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Solitary Plasmacytoma

Solitary Plasmacytoma

Updated 28 July 2008 

The location of the solitary plasmacytoma is crucial to predicting its natural history. The majority of patients with extra-osseous (non-bone-involving) plasmacytoma have localized disease which is potentially curable with irradiation. The majority of patients with solitary plasmacytoma of bone will eventually manifest overt multiple myeloma.​

1. Diagnosis

All these criteria must be present:

  • Biopsy proof of a plasma cell tumour
  • No lytic bone lesions except the tumour itself
  • Bone marrow plasma cell proportion less than 10%
  • For solitary plasmacytoma of bone: no significant PET scan or CT scan abnormality at another site

A serum and/or urine monoclonal paraprotein may be present. Usually the uninvolved immunoglobulin levels are normal.​​

2. Follow-up

Solitary extra-osseous plasmacytoma

​Tests

Interval

CBC
serum creatinine, calcium
serum protein electrophoresis

Every 3 months x 1 year then 6 months x 2 years then annual

Tests

Interval

CBC
serum creatinine, calcium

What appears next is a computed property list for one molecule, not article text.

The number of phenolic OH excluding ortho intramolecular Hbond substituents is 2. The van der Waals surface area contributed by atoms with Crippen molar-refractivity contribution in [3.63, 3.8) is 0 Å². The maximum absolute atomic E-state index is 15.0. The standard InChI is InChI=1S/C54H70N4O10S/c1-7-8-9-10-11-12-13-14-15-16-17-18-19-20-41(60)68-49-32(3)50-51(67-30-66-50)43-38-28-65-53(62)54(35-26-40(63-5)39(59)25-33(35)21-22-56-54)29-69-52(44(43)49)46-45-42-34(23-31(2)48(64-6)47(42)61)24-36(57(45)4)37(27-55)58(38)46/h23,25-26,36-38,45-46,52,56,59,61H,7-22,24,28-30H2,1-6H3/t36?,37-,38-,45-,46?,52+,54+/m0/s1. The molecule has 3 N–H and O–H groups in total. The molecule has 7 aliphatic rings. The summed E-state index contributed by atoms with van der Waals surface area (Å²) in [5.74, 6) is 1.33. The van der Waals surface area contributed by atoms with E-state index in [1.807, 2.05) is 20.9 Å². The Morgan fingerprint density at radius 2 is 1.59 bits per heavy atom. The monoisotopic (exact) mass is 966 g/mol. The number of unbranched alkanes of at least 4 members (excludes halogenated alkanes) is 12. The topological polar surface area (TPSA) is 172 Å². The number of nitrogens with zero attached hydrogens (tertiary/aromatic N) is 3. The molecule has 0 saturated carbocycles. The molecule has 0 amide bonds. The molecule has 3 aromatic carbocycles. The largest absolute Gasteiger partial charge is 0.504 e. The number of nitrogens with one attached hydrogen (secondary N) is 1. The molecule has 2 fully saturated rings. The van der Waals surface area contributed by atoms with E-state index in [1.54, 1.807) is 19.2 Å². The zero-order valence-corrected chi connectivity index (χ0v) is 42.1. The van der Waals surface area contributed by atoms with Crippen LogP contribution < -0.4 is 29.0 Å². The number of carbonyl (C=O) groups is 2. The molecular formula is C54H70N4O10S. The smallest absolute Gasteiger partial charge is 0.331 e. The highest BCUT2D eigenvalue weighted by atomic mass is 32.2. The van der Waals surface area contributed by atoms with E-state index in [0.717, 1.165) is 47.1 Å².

serum protein electrophoresis

Every 3 months x 1 year then 6 months

Patients with either type of plasmacytoma should have a 24 hour urine protein electrophoresis and low dose CT skeletal survey annually. Those patients with extra-osseous plasmacytomas do not require these extra tests after they have been well for 5 years.​

3. Staging

No standard system is available. Patients should undergo all the usual tests for multiple myeloma. Imaging should include both a dedicated CT scan (neck/chest/abdomen and pelvis and low dose CT skeletal survey) and a PET/CT.  CT scan of the plasmacytoma should be obtained prior to radiation therapy.

4. Treatment

Standard treatment for solitary plasmacytoma is irradiation to the entire lesion with appropriate margins.

SOURCE: Solitary Plasmacytoma ( )
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